Though 3D printing technology is still relatively new, it may become an important tool for architects and the construction industry, as highlighted by projects like the recent 3D-printing of 10 homes in a day. The latest example of this progress comes via US-based Andrey Rudenko, who has created a small concrete "castle" structure in his backyard using a large 3D printer he built himself. Next up, he's making a house.

From small beginnings ...

The 3D-printed castle is 2 years in the making, and began with Rudenko first fabricating a small 3D printer which printed using plastic. It took some time before he scaled-up to a much larger unit that could print in concrete reliably, but once Rudenko had solved issues like clogging, he was good to go.

"In short, the printer is a 3D concrete-extruding machine which pushes/extrudes and layers concrete in very fine, high-quality layers of almost any size and configuration," explains Rudenko. "The machine is controlled by computer using the Arduino Mega 2560 micro-controller board; it prints directly from CAD files using a chain of software tools to control printing."

The castle took a total of 2 months to print from start to finish. The 3D printer pushed out strips of 10 x 30 mm (0.4 x 1.1 in) concrete, which were then layered atop each other. However, with a printing rate of 50 cm (19.6 in) per 8 hours, it could have been built much quicker had Rudenko not taken his time tweaking the printer's settings, testing its abilities, and ensuring that the quality was good.

The main body of the castle, which measures 3 x 5 m (10 x 16 ft) and 3.5 m (12 ft) high, was printed as one unit, while the turrets were then printed separately. Looking to the future

Rudenko's next project is to create a 3D-printed two-story home, which he told us he plans on printing in one piece, including the fireplace, kitchen island, and foundation for the staircase, plus columns, interior walls, and more.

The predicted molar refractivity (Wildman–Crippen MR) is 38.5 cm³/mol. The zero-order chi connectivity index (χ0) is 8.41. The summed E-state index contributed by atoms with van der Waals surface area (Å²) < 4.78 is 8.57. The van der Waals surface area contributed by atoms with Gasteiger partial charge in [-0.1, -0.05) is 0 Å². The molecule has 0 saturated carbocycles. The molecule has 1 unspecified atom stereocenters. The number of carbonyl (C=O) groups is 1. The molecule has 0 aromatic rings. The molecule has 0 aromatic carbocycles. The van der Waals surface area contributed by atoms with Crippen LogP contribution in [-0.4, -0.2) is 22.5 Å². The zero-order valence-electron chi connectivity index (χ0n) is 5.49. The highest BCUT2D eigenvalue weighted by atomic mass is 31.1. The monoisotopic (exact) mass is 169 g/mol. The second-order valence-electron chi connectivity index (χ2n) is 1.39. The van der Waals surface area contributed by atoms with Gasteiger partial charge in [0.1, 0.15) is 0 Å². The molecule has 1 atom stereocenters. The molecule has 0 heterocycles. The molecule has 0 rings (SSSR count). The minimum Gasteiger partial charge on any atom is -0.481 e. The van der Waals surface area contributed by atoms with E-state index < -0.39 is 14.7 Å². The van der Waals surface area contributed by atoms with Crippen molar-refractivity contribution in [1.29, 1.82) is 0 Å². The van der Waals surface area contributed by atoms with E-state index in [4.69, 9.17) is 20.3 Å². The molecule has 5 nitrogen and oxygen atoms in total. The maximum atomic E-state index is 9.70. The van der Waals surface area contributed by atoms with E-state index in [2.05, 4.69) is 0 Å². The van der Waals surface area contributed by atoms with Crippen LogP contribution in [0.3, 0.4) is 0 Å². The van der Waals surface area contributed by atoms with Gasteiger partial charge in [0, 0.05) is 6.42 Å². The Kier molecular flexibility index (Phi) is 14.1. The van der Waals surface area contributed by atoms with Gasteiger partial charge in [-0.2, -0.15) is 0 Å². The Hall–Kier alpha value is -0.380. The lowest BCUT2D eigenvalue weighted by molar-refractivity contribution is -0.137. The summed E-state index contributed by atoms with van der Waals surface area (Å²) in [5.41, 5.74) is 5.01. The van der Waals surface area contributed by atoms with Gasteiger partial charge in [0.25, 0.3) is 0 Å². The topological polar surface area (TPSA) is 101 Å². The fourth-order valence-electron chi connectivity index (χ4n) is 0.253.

"The next project is a real full-scale house. The size of the house will be defined with architects, but the printer should be able to print 10 x 20 m (32 x 65 ft), or more if the rails are extended," explains Rudenko. "I presume that with the rails extended, I could print up to 50-100 m (164 - 328 ft) long, but I have to experiment to prove it. The first house is going to be an experimental house.

"Hopefully, architects will come up with the some unique design for the house. The printer gives high quality layers that enhance the look of any building, so I am sure people will like it. The main issue is to get a permit for non-traditional method of construction. Ideally, I’d like to team with architects who take care of the construction project’s essentials, general contractor and project’s sponsor. Then, my focus will be on delivering high quality 3D printing of the house’s walls.

"The more important advances of this technology lie in its architectural possibilities and energy-efficiency. Architects have waited many years for this technology, and now that it's here, this opens up a whole window of possibilities; soon, we will see new kinds of architecture used to construct new structures."

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